Living in a place you plan on leaving

If people divided up their life stories into chapters, all they would need is a suitcase. Skip the narrative and just dig through the contents. Forget the setting and the characters and the scenes. Look at the baggage tags, the corny tourist t-shirts, the souvenirs and the different kinds of sand, dirt and dust that collects in the edges of the suitcase.

You can gather a lot about a person’s life and what they’re about based on the things they jammed in the suitcase to bring back to loved ones and the places they’ve been. But that’s mostly with vacations, semesters abroad or internships in a different city.

Suitcases that plan on making a return home are very different than the ones that don’t. These suitcases are the real chapters in people’s lives. These suitcases are less about where their owner has been and more about where they’re going. Because it’s not what’s in the suitcase, but what gets left behind.

If you’re comfortable and content with where you are, your life will mostly consist of the vacationer’s suitcase. Early in life it could be poker chips from Vegas that ticks around the bottom of the bag. Someday that could turn into a stray pacifier or baby bottle. Either way, they’re coming back home. If you aren’t content with where you are or have a dream to chase, you’re the other suitcase. There isn’t any room for a pacifier or a touristy t-shirt in one of those because they aren’t going home and won’t be for a long time. But, every nomad has to settle before they pick up and leave, and that’s the struggle of the latter luggage’s trajectory: learning how to live in a place you plan on leaving.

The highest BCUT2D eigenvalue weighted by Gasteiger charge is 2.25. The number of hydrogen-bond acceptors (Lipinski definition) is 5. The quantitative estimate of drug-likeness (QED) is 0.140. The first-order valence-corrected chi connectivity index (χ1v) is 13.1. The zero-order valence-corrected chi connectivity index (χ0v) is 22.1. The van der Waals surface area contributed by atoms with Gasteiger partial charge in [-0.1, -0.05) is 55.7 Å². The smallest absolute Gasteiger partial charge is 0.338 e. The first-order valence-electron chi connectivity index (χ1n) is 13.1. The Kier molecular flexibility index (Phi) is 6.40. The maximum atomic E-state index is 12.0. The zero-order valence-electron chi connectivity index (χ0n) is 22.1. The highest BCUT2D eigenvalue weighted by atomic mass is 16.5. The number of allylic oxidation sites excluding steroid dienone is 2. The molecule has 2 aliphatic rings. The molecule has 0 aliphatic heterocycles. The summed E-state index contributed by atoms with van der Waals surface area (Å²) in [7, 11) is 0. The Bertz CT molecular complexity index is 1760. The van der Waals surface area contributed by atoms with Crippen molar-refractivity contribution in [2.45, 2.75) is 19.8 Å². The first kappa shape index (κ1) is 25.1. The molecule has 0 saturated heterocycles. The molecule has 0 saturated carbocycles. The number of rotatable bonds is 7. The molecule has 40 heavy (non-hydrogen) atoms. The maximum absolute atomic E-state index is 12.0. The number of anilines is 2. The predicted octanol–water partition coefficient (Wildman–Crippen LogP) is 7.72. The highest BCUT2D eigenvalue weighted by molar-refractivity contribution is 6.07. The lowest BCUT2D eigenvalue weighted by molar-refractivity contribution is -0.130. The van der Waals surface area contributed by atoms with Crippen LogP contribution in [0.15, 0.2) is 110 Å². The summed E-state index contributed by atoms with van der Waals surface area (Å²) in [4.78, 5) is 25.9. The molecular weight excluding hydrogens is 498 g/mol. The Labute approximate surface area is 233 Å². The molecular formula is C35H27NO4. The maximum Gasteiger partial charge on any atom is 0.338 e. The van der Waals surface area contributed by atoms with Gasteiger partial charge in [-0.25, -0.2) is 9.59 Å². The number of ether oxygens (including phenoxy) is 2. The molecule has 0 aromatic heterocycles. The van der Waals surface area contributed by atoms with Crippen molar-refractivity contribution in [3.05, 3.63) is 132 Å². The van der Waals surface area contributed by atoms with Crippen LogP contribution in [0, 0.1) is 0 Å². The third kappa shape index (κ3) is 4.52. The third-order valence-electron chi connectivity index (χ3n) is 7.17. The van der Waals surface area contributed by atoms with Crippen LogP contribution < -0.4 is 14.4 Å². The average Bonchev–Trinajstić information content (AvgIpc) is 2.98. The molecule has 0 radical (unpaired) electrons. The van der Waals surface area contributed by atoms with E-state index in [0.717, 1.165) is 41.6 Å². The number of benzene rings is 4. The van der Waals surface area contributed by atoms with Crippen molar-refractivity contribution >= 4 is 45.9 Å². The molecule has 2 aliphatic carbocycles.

I have a deep, deep fear of getting attached to things I know I will be forced to physically leave behind. I have goals I want to achieve and leaving things behind will be a part of my life until I reach those goals. When I anticipate a departure, I’ll detach no matter how painful it is. Still, I and other people like me need to find a way to be human beings in between suitcases; between chapters. There’s life that happens between packing and unpacking while thinking about the next destination.

When you plan on leaving a place, it’s important to bring with you the things you love about it and take them with you.

I can’t bring my family with me, but I can bring with me their hospitality. There is a stretch of lawn at our house that has been dirt for the past four years, but it hasn’t been neglected. Our neighbors and their children walk the same path through the yard to get to the front door and my family walks on the same tract to their front door. I can only hope to bring that same feeling of hospitality to wherever I go.

I can’t bring my friends with me, but I can bring with me a place to get closer with new ones. In Lincoln and San Antonio I had a regular bar. The Bar and Bombay Bicycle club are where I almost exclusively spent all my parents money the last year and a half. There wouldn’t be anything special about those places if it weren’t for the same people who were there every single night. Cheap beer will always taste like cheap beer, but that doesn’t matter when you can spend entire afternoons and nights trying to run a keg dry with good people. There won’t be room for a box of pizza or a pitcher of Shiner or all my friends with me in a suitcase, but I can bring with me the idea of how important a good bar can be to friendships.

I can’t bring all my stuff with me, but that’s a good thing. There are things that we need to leave behind. Little things that we hold our identities in are sometimes better off not going in a suitcase, and that’s exciting. This is the opportunity the dynamic dreamer suitcases have that the others don’t have: you can leave it all behind whenever you want. Whether you are leaving behind the crappy person you were in that place or the nice person you want to put away for a while, you can leave them and the physical objects you’re tied to whenever you want.